poco, WB Reeves, koNko

      Chait's essay is deranged.

      from a guy who worked for a known virulent racist(Marty Peretz) for 13 years.  The same racist who appointed Andrew Sullivan as editor and also published Charles Murray(with Sully's help).

    •  That's what I thought too! (2+ / 0-)
      Recommended by:
      poco, koNko

      Heartened and genuine is how he described Beck and Ralph Reed.

    •  Not deranged, just a splendid example of white (6+ / 0-)

      privilege in operation. Chait's take on white racism in US society and politics essentially treats it as an abstraction. This for the simple reason that, for most folks classed as white, it is an abstraction.

      The only time most white folks confront such racism is when they encounter another white person who openly espouses it. How frequently this occurs depends largely on what social strata they inhabit. I doubt that Chait runs into it all that often.

      Consequently, when someone presents them with a facile policy argument that doesn't engage in blatant race baiting, they give it same credence that they would any other theoretical construct, rather than looking at its objectively racist impacts. Not all that surprising since such policies have no material impact on them whatever.

      Chait sees the denialism of the Right as "progress" because, for him, white racism is an idea and an attitude rather than an immediate, corrosive force that continues to result in the blighted lives and deaths of countless of people of color. He mistakes the appropriation of the rhetoric and legacy of the Civil Rights movement by the RW for progress because he treats racism as matter of rhetoric rather than substance.

      Apparently, he is blissfully ignorant of the fact that this same denialism has been practiced by open white supremacists since the 1980's. It was pioneered by the likes of David Duke.  

      Nothing human is alien to me.

      by WB Reeves on Mon Apr 07, 2014 at 02:42:07 PM PDT

      [ Parent ]

  •  Chait aint naive he's an colorblind bigot; he (2+ / 0-)
    Recommended by:
    poco, koNko

    like many people wanna say STFU there a black president & there's no more slavery/jim crow.

    What else would we want?

    Many of the "majority race don't get it.

    Beck is hell spawn like many of the evil RW gas bags.

    Chait confirms he's a white privilege asshole.

    nosotros no somos estúpidos

    by a2nite on Mon Apr 07, 2014 at 02:59:16 PM PDT

    •  Totally (1+ / 0-)
      Recommended by:

      He is saying that racism is a problem, but liberals calling out white racism is worse. I can't be down with that. And it shows a detachment from the broader objective. We shouldn't be attacking those who call out racism, and possibly overreact, we should be attacking the agents who promote and sustain racism.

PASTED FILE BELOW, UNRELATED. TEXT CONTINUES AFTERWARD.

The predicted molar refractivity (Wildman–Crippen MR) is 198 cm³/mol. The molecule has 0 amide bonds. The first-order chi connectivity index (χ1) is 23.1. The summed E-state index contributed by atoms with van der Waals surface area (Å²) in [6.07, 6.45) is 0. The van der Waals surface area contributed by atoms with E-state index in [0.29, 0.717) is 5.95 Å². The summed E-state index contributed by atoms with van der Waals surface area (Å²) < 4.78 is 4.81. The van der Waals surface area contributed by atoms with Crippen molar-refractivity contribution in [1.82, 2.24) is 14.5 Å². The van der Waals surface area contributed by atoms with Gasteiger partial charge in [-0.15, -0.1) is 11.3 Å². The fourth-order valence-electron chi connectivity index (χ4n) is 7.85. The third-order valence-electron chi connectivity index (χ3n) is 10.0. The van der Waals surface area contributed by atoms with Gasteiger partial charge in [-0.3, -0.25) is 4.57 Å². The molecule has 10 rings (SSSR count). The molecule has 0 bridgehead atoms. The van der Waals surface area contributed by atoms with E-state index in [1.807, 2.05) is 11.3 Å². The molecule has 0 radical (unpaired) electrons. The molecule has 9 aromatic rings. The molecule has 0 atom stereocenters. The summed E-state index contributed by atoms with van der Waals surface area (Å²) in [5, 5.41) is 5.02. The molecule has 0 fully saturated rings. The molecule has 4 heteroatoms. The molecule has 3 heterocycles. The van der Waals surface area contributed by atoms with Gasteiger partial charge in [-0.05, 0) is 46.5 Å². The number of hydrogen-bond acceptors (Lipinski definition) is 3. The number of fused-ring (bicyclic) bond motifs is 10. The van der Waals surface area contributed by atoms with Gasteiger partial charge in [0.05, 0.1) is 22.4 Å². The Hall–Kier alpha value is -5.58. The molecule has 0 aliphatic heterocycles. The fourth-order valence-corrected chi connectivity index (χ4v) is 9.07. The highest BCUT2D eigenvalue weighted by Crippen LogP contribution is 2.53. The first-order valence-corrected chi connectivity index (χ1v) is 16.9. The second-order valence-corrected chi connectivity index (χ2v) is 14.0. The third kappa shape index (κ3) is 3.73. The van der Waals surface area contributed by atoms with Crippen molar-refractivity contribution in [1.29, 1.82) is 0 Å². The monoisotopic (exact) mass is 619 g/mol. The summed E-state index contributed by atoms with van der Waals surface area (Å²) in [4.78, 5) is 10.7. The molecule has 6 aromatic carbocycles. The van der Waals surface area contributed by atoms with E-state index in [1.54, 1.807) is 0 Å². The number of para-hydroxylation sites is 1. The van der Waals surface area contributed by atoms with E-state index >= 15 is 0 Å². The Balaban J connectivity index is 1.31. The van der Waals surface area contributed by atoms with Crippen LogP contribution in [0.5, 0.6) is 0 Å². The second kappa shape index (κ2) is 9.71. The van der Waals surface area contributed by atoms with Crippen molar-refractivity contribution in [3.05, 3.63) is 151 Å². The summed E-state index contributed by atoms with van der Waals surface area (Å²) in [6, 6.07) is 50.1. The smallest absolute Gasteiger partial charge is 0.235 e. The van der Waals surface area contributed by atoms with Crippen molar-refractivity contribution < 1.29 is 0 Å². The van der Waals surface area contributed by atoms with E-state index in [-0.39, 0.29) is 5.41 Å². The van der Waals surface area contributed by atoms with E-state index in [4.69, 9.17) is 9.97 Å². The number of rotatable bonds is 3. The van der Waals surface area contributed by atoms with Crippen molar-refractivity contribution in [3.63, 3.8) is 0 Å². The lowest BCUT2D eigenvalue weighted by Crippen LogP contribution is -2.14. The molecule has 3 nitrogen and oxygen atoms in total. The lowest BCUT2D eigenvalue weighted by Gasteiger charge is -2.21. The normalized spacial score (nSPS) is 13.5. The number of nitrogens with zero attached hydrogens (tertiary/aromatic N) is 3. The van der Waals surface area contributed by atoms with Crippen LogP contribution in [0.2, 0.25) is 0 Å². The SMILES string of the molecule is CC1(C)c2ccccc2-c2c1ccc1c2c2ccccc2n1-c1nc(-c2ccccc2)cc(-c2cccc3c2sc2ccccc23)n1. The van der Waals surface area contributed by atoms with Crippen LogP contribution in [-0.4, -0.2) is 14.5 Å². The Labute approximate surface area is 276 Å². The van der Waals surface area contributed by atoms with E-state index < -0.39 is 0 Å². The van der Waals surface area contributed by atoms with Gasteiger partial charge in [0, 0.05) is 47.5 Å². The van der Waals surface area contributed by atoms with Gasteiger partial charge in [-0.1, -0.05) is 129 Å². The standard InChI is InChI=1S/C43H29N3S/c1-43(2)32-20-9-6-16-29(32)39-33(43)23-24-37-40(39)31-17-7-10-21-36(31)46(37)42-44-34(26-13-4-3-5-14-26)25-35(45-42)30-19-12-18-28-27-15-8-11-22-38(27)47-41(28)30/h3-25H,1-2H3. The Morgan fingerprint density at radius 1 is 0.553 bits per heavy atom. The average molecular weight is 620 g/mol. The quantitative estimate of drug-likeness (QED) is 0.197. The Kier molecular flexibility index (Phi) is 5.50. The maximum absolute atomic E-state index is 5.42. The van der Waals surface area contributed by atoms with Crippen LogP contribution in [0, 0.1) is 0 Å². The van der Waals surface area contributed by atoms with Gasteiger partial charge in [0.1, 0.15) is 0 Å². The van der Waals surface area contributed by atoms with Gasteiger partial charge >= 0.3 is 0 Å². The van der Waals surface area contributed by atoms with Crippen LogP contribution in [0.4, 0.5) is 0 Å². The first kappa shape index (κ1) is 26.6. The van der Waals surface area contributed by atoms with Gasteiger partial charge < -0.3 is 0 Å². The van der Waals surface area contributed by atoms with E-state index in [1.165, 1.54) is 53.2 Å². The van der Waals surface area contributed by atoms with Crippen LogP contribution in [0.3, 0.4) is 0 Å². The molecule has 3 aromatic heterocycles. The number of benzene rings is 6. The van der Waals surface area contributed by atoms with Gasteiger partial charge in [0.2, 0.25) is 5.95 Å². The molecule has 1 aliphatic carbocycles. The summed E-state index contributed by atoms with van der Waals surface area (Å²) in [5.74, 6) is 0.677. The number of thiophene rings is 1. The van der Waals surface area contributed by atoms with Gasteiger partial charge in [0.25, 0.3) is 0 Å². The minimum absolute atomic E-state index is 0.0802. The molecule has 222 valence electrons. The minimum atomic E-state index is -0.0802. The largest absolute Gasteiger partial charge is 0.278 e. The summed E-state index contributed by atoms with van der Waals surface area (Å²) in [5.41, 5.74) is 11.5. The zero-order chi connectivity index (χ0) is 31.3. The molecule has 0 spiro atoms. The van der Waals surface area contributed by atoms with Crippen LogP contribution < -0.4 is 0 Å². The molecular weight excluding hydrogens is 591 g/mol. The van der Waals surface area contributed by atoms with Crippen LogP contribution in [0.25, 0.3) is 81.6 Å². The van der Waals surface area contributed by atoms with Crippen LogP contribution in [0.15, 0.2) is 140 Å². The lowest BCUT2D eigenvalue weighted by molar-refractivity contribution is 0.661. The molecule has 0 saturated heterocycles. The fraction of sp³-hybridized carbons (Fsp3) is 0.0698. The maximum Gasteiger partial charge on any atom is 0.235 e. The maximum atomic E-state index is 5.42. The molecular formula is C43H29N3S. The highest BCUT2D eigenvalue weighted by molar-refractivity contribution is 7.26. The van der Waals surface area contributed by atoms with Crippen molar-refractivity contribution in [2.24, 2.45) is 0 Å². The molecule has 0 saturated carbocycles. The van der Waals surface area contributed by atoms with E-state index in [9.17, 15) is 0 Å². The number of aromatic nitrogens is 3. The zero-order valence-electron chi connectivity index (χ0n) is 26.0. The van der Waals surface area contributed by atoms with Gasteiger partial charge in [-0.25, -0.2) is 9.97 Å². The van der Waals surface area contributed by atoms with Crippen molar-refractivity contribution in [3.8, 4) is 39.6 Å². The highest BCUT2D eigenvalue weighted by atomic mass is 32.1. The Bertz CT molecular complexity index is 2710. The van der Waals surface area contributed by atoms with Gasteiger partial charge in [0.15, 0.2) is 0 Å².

•  Tipped and rec'd for contributing to the (2+ / 0-)
    Recommended by:
    Catte Nappe, poco

    discussion. I have some differences with your take on the Presidents role though.

    Nothing human is alien to me.

    by WB Reeves on Mon Apr 07, 2014 at 03:09:51 PM PDT

  •  Saying the Republican party is animated by (6+ / 0-)

    white grievance is actually being charitable because their policies makes absolutely zero sense without it.

    Chait is trying really, really hard to find an actual ideology beneath their racism and sure, Wall Street, the super rich and the neo-cons might have one but the average Republican voter? White tribalism plain and simple.

  •  Anyone (like Chait) ... (4+ / 0-)
    Recommended by:
    poco, richardvjohnson, koNko, a2nite

    who waves his hand in my face for seven Web pages, shouting, "I am the public intellectual here" is doomed to failure.

    I ask, "Has Chait contributed anything toward educating the U.S. about the staunchly embedded white supremacy in our society, the white privilege in our institutions ... and what supports it?"

    Watch Charley Pierce (Esquire Politics) take him down in a few paragraphs. But I shall patiently await Ta-Nehisi Coates' (The Atlantic) thoughtful take.

    What dialogue shall Melissa Harris-Perry foster after this one?

    Stay tuned ... heh ... to MSNBC!

    In a room where people unanimously maintain a conspiracy of silence, one word of truth sounds like a pistol shot." ~ Czeslaw Milosz

    by Caneel on Mon Apr 07, 2014 at 04:36:01 PM PDT

  •  Thanks for posting this (1+ / 0-)
    Recommended by:

    Chait's thesis is wrong on so many levels I don't know where to start and think I need another day and another read to encapsulate my reaction (yes, at this point I'm reacting).

    Um, lack of first hand experience? Kind of hard to believe someone with his exposure would get it so wrong. Dude, get out of your office and down to the street and open your eyes and ears.

    No one is coming to save us, the future is in our hands.

    by koNko on Tue Apr 08, 2014 at 04:40:44 AM PDT